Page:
GI’s in Czech

US military bases in the Czech Republic! There is now talk of that, and Czech politicians are now arranging themselves on either side of that issue.

The talk up to now has been not about the Czech Republic but rather about Romania and Bulgaria, which SACEUR chief General James Jones recently described as “extremely good candidates” for US military bases. Indeed, the Sarafovo airbase in eastern Bulgaria proved extremely handy during the recent war in Iraq as a location to base US refueling aircraft. But now it seems the Czech Republic is also in play – even though no official request or inquiry has yet been forthcoming from the American side.

The leading Czech business daily, Hospodárské noviny sets down the initial political alignment on the issue: President Klaus is against (he says it reminds him too much of Czechoslovakia’s having to “host” Soviet troops on its territory after 1968), and he said so in an interview that appeared last weekend in the Munich-based Süddeutsche Zeitung; but Czech Minister of Foreign Affairs Cyril Svoboda is for. That’s not good – these two in recent weeks have already clashed with each other on enough foreign and security policy issues (they came close to an unseemingly wrestling-match for the pen when it came time for the Czech delegation to the Athens summit in April to sign the EU Treaty of Accession). As for Prime Minister Špidla, HN says he needs time to judge the pros and cons of an American military presence on Czech soil. To round things off: Minister of Defense Jaroslav Tvrdík (a member of the same party as Prime Minister Špidla, the Socialists or CSSD) is for, vicepremier and chairman of right-wing coalition party US-DEU is for, and Communist Party deputy chairman Miloslav Ransdorf is of course against.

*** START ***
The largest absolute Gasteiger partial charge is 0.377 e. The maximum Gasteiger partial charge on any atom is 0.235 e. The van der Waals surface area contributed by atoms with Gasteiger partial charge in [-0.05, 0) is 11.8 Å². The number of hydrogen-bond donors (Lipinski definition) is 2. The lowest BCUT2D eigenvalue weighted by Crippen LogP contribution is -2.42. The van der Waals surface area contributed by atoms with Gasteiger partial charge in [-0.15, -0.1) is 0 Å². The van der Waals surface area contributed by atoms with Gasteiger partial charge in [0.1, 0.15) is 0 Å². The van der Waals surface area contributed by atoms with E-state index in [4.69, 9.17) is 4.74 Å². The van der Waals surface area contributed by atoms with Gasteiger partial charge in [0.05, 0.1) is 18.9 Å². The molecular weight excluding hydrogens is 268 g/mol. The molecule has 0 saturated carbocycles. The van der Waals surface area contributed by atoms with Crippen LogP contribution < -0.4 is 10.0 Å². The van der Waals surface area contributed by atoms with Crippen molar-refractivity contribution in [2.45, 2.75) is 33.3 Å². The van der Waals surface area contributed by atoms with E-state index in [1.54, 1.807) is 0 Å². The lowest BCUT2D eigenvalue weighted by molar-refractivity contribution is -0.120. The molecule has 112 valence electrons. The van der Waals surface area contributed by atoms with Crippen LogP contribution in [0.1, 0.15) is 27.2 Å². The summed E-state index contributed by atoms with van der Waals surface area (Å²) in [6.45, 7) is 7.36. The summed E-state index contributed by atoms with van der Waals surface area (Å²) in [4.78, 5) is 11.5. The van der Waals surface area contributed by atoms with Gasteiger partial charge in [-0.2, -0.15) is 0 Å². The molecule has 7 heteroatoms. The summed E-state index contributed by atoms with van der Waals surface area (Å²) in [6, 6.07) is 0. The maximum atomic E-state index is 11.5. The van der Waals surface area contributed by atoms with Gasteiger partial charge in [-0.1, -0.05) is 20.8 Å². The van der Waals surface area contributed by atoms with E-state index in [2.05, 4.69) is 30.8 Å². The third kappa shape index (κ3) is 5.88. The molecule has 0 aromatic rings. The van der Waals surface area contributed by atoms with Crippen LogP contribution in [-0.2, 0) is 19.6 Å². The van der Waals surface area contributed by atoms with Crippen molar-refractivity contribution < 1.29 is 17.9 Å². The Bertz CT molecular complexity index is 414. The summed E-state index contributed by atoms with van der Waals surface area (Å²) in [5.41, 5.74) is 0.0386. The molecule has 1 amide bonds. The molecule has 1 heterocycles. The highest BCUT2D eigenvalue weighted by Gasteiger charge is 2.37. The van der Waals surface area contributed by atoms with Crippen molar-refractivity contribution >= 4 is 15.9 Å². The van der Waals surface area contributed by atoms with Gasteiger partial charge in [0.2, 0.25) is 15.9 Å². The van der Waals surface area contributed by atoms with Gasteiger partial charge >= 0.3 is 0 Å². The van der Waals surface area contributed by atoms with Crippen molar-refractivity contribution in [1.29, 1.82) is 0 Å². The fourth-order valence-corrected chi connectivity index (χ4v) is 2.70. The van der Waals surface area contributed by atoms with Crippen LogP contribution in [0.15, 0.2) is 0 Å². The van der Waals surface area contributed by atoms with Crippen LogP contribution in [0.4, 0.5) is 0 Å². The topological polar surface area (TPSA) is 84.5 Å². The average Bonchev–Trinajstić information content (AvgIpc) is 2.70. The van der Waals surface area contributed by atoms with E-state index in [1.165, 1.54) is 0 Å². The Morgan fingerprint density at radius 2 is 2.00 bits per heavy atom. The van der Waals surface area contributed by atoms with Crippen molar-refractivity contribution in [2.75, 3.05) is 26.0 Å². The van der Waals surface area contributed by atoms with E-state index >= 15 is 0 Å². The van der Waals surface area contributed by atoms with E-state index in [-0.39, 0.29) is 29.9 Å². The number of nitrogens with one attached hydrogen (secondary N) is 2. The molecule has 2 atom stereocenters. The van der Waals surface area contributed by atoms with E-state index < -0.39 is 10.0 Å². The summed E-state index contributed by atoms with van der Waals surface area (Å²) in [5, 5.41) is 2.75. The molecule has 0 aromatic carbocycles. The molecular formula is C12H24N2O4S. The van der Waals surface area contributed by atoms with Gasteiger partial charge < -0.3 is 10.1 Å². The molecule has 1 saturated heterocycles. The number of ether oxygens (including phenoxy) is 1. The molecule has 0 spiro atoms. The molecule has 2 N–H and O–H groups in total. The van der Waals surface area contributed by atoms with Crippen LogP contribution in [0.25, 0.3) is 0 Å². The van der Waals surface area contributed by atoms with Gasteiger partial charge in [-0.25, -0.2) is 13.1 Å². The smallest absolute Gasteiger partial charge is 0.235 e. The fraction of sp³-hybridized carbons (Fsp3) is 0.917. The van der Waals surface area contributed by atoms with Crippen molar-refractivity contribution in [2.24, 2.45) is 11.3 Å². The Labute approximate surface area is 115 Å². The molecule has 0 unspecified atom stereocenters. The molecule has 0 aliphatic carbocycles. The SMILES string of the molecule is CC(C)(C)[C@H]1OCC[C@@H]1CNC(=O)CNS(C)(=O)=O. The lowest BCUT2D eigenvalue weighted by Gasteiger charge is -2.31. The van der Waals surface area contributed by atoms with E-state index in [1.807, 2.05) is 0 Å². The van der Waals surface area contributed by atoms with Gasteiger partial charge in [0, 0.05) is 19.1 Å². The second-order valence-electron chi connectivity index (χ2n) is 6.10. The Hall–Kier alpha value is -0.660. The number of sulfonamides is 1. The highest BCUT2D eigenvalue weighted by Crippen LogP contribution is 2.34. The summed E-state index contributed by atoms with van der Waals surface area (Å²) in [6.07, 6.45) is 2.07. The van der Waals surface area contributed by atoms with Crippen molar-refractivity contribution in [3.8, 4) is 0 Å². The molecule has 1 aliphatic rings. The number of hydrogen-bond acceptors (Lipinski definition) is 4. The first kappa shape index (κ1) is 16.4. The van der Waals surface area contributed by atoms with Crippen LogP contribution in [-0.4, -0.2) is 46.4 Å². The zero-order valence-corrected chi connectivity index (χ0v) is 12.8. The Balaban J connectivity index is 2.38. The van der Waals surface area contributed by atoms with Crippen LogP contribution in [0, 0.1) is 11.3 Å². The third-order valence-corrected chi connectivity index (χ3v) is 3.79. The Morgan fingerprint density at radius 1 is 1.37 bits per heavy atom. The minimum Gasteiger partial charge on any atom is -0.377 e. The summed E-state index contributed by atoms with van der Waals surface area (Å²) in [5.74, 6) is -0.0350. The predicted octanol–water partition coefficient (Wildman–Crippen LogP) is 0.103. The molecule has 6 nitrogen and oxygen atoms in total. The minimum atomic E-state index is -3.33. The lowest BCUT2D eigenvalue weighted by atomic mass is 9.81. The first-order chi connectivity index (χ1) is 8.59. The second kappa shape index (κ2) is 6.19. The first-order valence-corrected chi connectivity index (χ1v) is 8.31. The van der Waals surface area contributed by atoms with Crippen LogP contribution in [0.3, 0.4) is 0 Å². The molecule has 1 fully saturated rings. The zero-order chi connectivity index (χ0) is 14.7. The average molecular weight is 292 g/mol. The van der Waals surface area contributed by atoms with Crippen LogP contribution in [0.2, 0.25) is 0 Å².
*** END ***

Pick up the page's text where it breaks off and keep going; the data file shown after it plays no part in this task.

As for the “shadow” Foreign Affairs minister from the right-wing opposition party ODS (President Klaus’ party), Jan Zahradil, he gets the opportunity to expound on the matter at length in an interview in (ironically) the left-wing daily Právo. He is for; he finds “a certain logic” to the concept of American airbases (especially) in the Czech Republic, given the way the NATO alliance is expanding eastwards. But isn’t President Klaus, eminence grise of his very same ODS party, and whom Zahradil accompanied to Munich, against? This calls for a bit of explanation: It’s not accurate to describe President Klaus as “against,” i.e. that he would refuse and block American bases, Zahradil claims. Rather, the President (along with Zahradil) merely has some worries about the whole matter – whether the Czech populace would welcome such a move, whether it would not just seem to them as post-1968 all over again, and the like. The Americans have not advanced a proposal of any kind yet, anyway; if anything, the ODS stands with Prime Minister Špidla in the position that it would certainly be something that they would have to think about carefully.

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